‘A passionate, hugely articulate argument for the acceptance of difference. Every teacher, every parent, every person should read this book.'—Meg Rosoff
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An urgent, funny, shocking, and impassioned memoir by the winner of the Spectrum Art Prize 2018, How To Be Autistic by Charlotte Amelia Poe presents the rarely shown point of view of someone living with autism.
Poe’s voice is confident, moving and often funny, as they reveal to us a very personal account of autism, mental illness, gender and sexual identity.
As we follow Charlotte’s journey through school and college, we become as awestruck by their extraordinary passion for life as by the enormous privations that they must undergo to live it. From food and fandom, to body modification and comic conventions, Charlotte’s experiences through the torments of schooldays and young adulthood leave us with a riot of conflicting emotions: horror, empathy, despair, laugh-out-loud amusement and, most of all, respect.
For Charlotte, autism is a fundamental aspect of their identity and art. They address the reader in a voice that is direct, sharply clever and ironic. They witness their own behaviour with a wry humour as they sympathises with those who care for them, yet all the while challenging the neurotypical narratives of autism as something to be ‘fixed’.
‘I wanted to show the side of autism that you don’t find in books and on Facebook. My story is about survival, fear and, finally, hope. There will be parts that make you want to cover your eyes, but I beg you to read on, because if I can change just one person’s perceptions, if I can help one person with autism feel like they’re less alone, then this will all be worth it.’
This is an exuberant, inspiring, life-changing insight into autism from a viewpoint almost entirely missing from public discussion.
Charlotte uses they/them pronouns.
Ambitious about Autism13 November 2019
The book is about Charlotte’s life growing up in a village town in Suffolk, going through school life thinking there was something wrong - but with teachers, parents and even the health service not being able to pinpoint what it was. Finally, at age 21, Charlotte was diagnosed with autism and it felt that all the pieces fit together. With this, they made a raw video about living with the condition and submitted it to the Spectrum Prize. The latter half of the book details the journey of submitting the video and then winning the prize.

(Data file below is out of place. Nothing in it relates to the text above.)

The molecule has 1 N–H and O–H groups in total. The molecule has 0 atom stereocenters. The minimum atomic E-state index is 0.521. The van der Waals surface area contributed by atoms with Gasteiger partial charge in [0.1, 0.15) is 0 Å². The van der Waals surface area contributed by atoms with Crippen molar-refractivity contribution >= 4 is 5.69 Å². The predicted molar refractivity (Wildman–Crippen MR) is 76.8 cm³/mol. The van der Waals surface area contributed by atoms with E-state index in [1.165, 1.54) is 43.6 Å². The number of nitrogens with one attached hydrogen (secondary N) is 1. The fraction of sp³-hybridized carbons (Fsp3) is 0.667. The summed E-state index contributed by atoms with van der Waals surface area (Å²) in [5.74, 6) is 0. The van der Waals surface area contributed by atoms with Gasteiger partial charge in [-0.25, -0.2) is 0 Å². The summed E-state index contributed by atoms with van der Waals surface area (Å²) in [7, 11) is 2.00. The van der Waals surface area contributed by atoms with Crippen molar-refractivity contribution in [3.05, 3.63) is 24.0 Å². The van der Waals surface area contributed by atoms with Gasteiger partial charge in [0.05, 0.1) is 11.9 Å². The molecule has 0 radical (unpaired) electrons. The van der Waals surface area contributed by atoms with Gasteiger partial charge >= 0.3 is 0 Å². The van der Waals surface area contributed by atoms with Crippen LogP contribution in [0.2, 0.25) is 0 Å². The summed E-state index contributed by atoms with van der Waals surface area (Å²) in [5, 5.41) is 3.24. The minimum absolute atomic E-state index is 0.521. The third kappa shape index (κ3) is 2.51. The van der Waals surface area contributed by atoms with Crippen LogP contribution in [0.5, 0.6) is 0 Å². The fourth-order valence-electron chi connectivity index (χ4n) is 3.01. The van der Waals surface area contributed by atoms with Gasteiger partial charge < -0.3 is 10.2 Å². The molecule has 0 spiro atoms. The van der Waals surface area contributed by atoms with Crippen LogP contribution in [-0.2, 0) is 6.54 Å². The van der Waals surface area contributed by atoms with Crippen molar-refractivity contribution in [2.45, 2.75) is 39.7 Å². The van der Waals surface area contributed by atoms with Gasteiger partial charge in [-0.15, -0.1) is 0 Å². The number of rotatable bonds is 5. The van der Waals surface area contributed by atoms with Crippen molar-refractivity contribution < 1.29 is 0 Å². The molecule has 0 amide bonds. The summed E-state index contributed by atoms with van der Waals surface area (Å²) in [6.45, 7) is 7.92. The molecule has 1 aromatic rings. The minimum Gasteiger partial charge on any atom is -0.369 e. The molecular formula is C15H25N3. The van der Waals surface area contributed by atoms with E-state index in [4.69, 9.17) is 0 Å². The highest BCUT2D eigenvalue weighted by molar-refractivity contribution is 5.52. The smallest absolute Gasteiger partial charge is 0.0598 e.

The book overall is a fantastic, sometimes harrowing read which does not talk down to you and really feels like Charlotte is there with you, telling you these things. If you are looking for a great, no-nonsense memoir which does not gloss over anything, this is the book for you.
Before we set off to the book launch, we sent Charlotte some questions about the book and autism. Here are their responses:
How did you find the writing process for the book?
I started writing the book as soon as I got home from winning the Spectrum Art Award, it felt like a natural extension of the video and it just flowed out of me, I didn't eat, didn't sleep, just wrote and wrote until it started to resemble what it is today. There were moments when I could barely look at what I'd written because it was so triggering, even now, and there were moments of catharsis too. And I realised how lucky I am to have such a supportive family throughout it all, and what a privilege that is.
What is the one thing that you wish neurotypicals knew about autism?
I just wish they understood that we're people, not stereotypes. I worry neurotypicals will read my book and think 'ah, this is what an autistic person is like', when in fact we are all so unique and individual - that's what makes diagnosing autism so difficult, if we were all the same, people wouldn't slip through the net so often! So, to summarise, I wish neurotypicals know about our individuality, and also our ability to, in the right circumstances, thrive and create great and exciting things.
Do you think fandom is a welcoming space for people with autism?
Definitely. I think it's the one place where you can be truly unironically enthusiastic about something without being called cringy or worse. We live in a world where you have to act a certain way, have a certain disinterestedness about yourself at all times and about the things you like, whereas with fandom you can pour your heart and soul into something and find other people who want to engage and find the same characters and stories as intriguing as you do. Online spaces like that are great at combating isolation, and at bringing people together who wouldn't have found each other otherwise.
Do you think the representation of autistic people in the media has gotten better or worse?
I worry, with the anti-vax movement ramping up lately, that we are still seen as an unfortunate side effect, and I still don't see autistic characters that I can relate to personally. I was lucky enough to help out as script consultant on a short film which has just been entered into the BFI film festival called 'Our Sister', which features an autistic character, but her autism is not the overlying theme of the film, rather, she is autistic, and she is in the film. And the character is played by an actually autistic actress, which I think is brilliant. So, I think it's a mixed bag. We need to break away from the stereotypical 'all autistic people are young white boys' narrative and start including people from all walks of life, because that's what autism is, it doesn't discriminate, and it can be anybody. And I'd really like to see that more often.View source